Crushing It

Nanoarchitected metamaterial with materials scientist Jonathan Berger’s design achieves the theoretical limits of stiffness and strength
Tuesday, April 28, 2020 - 12:30
Santa Barbara, CA
Credit: UC Irvine Architected Materials Lab/CC BY 4.0

Jonathan Berger D Ellis photo copy.jpg

Jonathan Berger

Jonathan Berger

Photo Credit: 

D. Ellis

Question: When you’ve designed the world’s most efficient metamaterial, one that could change the way cars, planes and even space exploration vehicles are built, is mostly air yet reaches the theoretical bounds for stiffness and strength and can equally resist forces coming from any direction, what do you do next?

Answer: You break it.

At least, that’s what a team of materials scientists including Jonathan Berger of UC Santa Barbara and Jens Bauer of UC Irvine did. Their goal? To learn what boundaries could be pushed with a novel metamaterial called plate-nanolattice. The research findings are published in a paper in the journal Nature Communications.

“A metamaterial is an engineered material system that has properties — mechanical, electrical, thermal, or some combination thereof — that are beyond those available in nature,” Berger said “This obviously has the potential to be a broad category of materials, and is usually reserved for systems that are radically different from natural systems.”

For designers such as Berger, the search is on for combinations of architecture and constituent materials "to achieve systems with extreme lightweight stiffness and strength.” 

Developed in 2015, Berger’s Isomax™ design, named for its property of maximal stiffness in all directions, is a foam consisting of ordered cells of superimposed hollow cubes, pyramids, and octahedrons. For its density, Isomax™ was predicted to be one of the stiffest metamaterial designs out there, due to its ability to resist shearing and crushing from any direction. This opens up new possibilities in the world of performance materials, where the rare combination of lightness and strength are highly sought.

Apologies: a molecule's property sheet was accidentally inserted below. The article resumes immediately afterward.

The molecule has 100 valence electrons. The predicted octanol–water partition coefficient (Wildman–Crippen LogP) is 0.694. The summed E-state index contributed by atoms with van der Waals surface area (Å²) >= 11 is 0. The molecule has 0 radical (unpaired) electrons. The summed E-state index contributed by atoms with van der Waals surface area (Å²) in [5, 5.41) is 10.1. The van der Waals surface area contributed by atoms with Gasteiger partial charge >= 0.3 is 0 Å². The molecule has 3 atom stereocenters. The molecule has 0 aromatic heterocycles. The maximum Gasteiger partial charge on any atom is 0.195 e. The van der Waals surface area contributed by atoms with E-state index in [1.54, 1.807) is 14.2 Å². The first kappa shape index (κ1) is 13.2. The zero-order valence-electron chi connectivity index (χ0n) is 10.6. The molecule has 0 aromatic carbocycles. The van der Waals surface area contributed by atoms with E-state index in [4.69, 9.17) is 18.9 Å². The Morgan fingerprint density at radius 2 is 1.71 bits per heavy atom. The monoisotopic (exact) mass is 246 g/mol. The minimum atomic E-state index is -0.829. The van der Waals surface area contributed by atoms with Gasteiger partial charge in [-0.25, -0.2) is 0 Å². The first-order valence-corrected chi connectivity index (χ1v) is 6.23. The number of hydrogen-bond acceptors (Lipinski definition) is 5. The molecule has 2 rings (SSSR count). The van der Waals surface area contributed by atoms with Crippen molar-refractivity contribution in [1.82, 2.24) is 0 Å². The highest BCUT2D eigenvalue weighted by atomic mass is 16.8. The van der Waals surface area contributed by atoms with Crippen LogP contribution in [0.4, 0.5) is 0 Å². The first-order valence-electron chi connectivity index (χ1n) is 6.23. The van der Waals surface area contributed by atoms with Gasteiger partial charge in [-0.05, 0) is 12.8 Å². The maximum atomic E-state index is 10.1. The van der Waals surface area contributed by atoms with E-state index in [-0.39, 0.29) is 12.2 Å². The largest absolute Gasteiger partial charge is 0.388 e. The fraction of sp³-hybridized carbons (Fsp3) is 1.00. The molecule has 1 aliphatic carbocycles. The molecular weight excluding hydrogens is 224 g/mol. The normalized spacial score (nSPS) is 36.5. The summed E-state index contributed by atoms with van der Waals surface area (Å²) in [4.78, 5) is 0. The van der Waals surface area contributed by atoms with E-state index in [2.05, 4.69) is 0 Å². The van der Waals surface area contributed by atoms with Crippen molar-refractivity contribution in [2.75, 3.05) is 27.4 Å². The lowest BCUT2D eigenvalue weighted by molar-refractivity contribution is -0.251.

The design caught the attention of Jens Bauer, who specializes in mechanical and aerospace engineering, and is the lead investigator in the Nature Communications study. In his line of work, strong, lightweight materials are particularly important; they could become part of the design for future cars, planes, and even space vehicles.

“The cubic+octet (Isomax™) topology is one of several designs that had been predicted to reach the theoretical performance limit for a porous material,” said Bauer. “While this was all theory, our goal was to actually make a material that reaches that limit and to finally prove those predictions which go back to decade-old theories. The cubic +octet design was chosen for its simplicity, which made it the most straightforward to synthesize with our two-photon lithography and pyrolysis approach.”